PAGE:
The following press release was distributed on Thursday, January 21, 2010 by In Defense of Animals. The St. Louis Zoo is currently home to Sri, who originally lived at the Woodland Park Zoo for 21 years. While the Zoo insists that it would be cruel to send Bamboo, Chai, or Watoto across country to The Elephant Sanctuary in Tennessee, they had no problem shipping Sri to Missouri to breed.  Sri got pregnant and the fetus died in utero.  Sri still carries the dead fetus 5 years later.

San Rafael, Calif. – In Defense of Animals (IDA), joined by a top authority on elephant behavior and biology, today strongly criticized the St. Louis Zoo for recklessly breeding elephants. The charge follows an announcement by the zoo that the elephant Rani is again pregnant, despite serious complications following the last two births at the zoo and the threat posed by a deadly elephant virus.

In a statement released today, Dr. Keith Lindsay, a conservation biologist with thirty years experience studying wild elephants in Africa with the Amboseli Trust for Elephants, stated:

“Elephants deserve our respect and human decency, not confinement and control in degrading, dangerous conditions. St Louis Zoo is a classic example of how not to keep elephants in captivity. The problems are many and easy to see: eight elephants in a subdivided enclosure of just over an acre when they really need square miles, physical ailments resulting from the lack of movement, a cold climate requiring even closer confinement for months on end, and an incurable disease that is more likely to spread in such a tightly-packed group. How can zoo authorities be thinking of breeding under such conditions, inflicting additional stress on the mothers and bringing tiny calves into such a world of suffering?”

With the zoo’s two most recent births, each calf suffered life-threatening situations unseen in wild-living elephants. Maliha, born in 2006, failed to gain weight when mother Ellie didn’t produce enough milk and required extraordinary measures to insure her survival. Jade, born in 2007, was rejected and attacked by her mother on more than one occasion, suffering “superficial abrasions and contusions” during one incident, according to zoo records.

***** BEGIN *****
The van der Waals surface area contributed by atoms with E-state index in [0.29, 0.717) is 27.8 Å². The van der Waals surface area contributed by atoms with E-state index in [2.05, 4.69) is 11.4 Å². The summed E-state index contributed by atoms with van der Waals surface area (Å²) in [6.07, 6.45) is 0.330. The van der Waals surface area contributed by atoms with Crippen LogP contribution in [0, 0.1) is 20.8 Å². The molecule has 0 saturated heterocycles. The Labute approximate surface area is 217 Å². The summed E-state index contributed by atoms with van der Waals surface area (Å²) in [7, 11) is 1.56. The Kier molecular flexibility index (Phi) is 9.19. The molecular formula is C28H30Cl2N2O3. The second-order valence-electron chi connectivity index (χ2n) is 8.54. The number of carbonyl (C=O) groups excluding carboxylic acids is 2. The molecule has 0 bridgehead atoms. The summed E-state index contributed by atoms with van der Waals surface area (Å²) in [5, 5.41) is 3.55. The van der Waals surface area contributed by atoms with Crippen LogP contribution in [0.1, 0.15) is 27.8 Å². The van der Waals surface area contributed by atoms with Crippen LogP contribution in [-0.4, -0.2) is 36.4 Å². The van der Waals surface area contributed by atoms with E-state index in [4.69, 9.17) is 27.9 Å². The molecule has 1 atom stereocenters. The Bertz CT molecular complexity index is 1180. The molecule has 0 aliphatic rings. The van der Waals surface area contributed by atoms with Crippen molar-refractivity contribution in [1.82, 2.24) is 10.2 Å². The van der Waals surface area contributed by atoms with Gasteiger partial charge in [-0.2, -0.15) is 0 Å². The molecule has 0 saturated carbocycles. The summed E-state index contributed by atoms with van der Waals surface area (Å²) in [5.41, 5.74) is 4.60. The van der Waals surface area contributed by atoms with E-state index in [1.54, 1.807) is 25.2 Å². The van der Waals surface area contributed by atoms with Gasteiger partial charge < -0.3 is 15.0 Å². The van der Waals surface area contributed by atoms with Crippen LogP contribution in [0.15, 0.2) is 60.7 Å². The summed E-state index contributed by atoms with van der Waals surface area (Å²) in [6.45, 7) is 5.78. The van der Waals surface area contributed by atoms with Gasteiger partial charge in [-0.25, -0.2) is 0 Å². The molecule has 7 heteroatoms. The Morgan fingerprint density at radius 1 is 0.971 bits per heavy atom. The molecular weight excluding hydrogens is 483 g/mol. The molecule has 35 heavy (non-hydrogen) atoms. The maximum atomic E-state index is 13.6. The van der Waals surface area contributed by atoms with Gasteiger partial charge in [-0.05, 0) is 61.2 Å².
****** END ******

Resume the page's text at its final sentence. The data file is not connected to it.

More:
Then in February 2009, Jade contracted a deadly elephant virus that mainly strikes elephants in captivity and has killed 35 percent of Asian elephants born in U.S. zoos over the last 12 years. She is one of the rare survivors of the disease, though she suffered an unprecedented relapse in December. The virus also infected cage-mate Maliha, who was non-symptomatic. There is a high risk that any elephant born at the St. Louis Zoo will contract the deadly virus.

“It is unconscionable for the St. Louis Zoo to continue breeding elephants, knowing full well that any infant born there faces a high risk of maternal rejection, disease and death,” says Catherine Doyle, IDA campaign director. “The zoo’s irresponsible actions have nothing to do with elephant conservation and everything to do with maximizing profits to be made from a new baby elephant. The Zoo should be condemned by anyone who cares about the well-being of elephants and their future on this planet.”

Dr. Lindsay continued: “The St. Louis Zoo’s justification for breeding elephants appears to include a ‘responsibility’ to save the species from extinction, but genuine conservationists see no role for captive breeding in the preservation of wild populations. Elephant conservation requires money for the serious work taking place in Asia and Africa, and zoos (along with other organizations) can help with fund-raising, but there is no need to keep elephants in appalling conditions to make this effort possible.”

For more information, please visit

One Response to “Leading Elephant Expert Joins In Defense of Animals in Condemning St. Louis Zoo for Deadly Breeding Practices”

  1. Maureen Christian on 27 Jan 2010 at 3:47 pm #

    The Hawthorn elephants traveled from Illinois to Tennessee with knowledgeable people and they all arrived safely at The Elephant Sanctuary. The space at the zoo is too,too small. In the wild, elephants walk up to 30 or more miles a day foraging for food, why because they are wired that way. Having baby elephants to bring in more revenue is wrong; the herd has no space and the herpes virus can easily spread to all of them. It makes no sense at all, except for the almighty dollar!! Find another way to bring money to your city. Let the elephants go to Tennessee where they will not pace. They will have space, over 2000 acres, to roam in lush green grass and trees, ponds to play in and mud, glorious mud to cover them. Elephants love to cover themselves in mud. The caregivers at the sanctuary the best and the co-owners are very knowledgeable of elephants’ needs. At this location,the elephants MAKE THEIR OWN DECISIONS,for example, whether to go into the barn at night or stay outside and enjoy the wonders of the earth. Now is the time to consider the elephant and NOT the PROFIT!

Comments RSS

Leave a Reply